Flu Shot Turns Students into Zombies

Above: A group of zombies on South Campus right before they pursued the photographer across campus.

SPREADING ACROSS CAMPUS – In the weeks since the flu shot clinic, students who received the flu shot are beginning to notice that they are now zombies.

“Originally, I thought I was a zombie due to lack of sleep and excessive work. Turns out, I’m actually a zombie because I’m no longer human and crave the sweet, sweet taste of brains,” said Alex Jordan ‘18, who recently joined the ranks of the undead.

“Apparently, when SHACS was pushing for students to get inoculated against the flu, they actually wanted to create a small army of zombies who meditate mindfully Mondays at 4:30, visit the Great Barrier Reef twice weekly, and enjoy the taste of human flesh,” said an administrator who was pretending to be a zombie in order to avoid their inevitable demise at the hands of the undead.

The campus climate has been bleak, according to the surviving students. The weather has gotten much colder, and hundreds of infected students have been slowly walking through campus in droves, moaning about how they would like to snack on brains. Students who are not zombies are hardly to be seen.

“I know I said I wanted to study the brain, but not this badly!” exclaimed a neuroscience concentrator, who admitted that she was woefully unprepared for fieldwork.

Curiously, none of the students in the biochemistry major had elected to get the flu shot.

Once a channel of communication had been established with the major through their Cold War style bunker underneath Noyce, they admitted that their most recent project in their biochemistry class was actually just engineering a zombie virus that could be administered through the flu shot.

“Our professor told us it was a great way to get real-world experience in biochemistry. We obviously didn’t take her very seriously. None of us thought we knew what we were doing, but it sure looks like we did,” said a fourth year biochemist fearfully. “But hey, look on the bright side: we all just got A’s on our project! It’ll be worth it if this helps me get a good rec for grad school.”

Naturally, the few students who were not peer pressured into getting the flu shot have set up a camp on South Campus.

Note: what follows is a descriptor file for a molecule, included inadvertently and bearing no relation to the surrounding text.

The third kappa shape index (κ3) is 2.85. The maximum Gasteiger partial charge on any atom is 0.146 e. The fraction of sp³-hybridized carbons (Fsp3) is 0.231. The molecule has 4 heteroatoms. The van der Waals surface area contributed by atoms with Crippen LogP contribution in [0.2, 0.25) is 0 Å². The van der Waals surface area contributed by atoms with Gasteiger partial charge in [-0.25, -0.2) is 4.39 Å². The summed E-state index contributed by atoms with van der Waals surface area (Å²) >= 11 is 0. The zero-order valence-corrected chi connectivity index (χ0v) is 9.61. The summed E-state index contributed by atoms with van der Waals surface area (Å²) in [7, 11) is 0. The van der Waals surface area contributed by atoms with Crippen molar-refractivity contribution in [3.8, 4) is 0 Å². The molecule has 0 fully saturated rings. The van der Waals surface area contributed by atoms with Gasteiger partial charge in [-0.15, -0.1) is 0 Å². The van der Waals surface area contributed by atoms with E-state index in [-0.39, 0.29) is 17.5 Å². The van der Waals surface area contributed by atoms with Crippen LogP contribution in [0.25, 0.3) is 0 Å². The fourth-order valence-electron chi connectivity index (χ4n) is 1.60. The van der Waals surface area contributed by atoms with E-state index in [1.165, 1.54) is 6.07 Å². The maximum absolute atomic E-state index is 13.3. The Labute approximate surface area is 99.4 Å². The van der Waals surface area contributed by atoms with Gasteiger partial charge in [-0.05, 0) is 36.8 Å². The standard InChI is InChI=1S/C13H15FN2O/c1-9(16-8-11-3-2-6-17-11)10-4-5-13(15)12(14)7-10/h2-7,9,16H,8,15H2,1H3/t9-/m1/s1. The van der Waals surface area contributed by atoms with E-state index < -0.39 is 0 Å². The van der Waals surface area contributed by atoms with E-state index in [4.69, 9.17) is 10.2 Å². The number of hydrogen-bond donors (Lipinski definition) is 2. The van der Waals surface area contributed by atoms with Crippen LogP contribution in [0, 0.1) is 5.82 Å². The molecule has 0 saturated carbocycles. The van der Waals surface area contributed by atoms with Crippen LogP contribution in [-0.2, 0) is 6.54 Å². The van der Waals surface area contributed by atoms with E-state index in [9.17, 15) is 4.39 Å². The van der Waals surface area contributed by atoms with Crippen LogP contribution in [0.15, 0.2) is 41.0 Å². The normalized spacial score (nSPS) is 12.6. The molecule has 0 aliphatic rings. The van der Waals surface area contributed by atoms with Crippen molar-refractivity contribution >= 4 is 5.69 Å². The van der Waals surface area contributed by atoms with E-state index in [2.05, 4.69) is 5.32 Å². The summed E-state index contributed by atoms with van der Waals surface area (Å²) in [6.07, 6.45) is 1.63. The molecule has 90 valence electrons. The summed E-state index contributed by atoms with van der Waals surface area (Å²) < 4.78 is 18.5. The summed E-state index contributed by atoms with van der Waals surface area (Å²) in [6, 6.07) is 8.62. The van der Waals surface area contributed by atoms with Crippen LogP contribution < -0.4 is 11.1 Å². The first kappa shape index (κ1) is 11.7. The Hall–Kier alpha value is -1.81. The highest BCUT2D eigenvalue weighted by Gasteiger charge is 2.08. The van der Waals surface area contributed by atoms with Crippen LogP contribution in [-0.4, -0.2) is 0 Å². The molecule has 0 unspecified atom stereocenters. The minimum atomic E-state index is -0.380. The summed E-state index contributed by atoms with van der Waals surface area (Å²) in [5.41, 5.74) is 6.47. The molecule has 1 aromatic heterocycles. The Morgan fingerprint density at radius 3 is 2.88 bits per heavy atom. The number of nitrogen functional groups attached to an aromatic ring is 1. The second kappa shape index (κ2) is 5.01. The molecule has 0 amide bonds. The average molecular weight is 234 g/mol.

“The whole ‘lock up South Campus to keep people in’ is pretty sexist, but it’s really been quite functional since the flu shot zombie apocalypse. We’ve been able to keep the zombies out with a pretty high degree of success.

“Plus, South Campus has most of the supplies we’ve needed thus far. The vending machines here are well-stocked with some pretty good selections, and there is weed for DAYS. I’ve never felt more relaxed about my imminent death!” said a first-year, who admitted that they thought college would turn out a bit differently.

While some faculty have been infected with the zombie virus, most managed to avoid it, especially after SHACS ran out of flu shots during the faculty flu shot clinic.

“I knew something was a little suspicious when SHACS sent that ‘one hundred extra flu shots’ email. They’ve never cared THAT much for our health before. It all just seemed a little fishy to me,” said a psychology professor, who was attempting to barricade their door against less-fortunate, zombie colleagues.

“Several of us got together and decided we would not get the flu shot, since we all felt a little weird about it. Yeah okay, I admit it. We threw some of the mansplaining faculty under the bus.”

Only one student who did not receive the flu shot has not been infected with the zombie-virus.

“Yeah, it’s true that I’m not a zombie, but I also have the actual fucking flu.”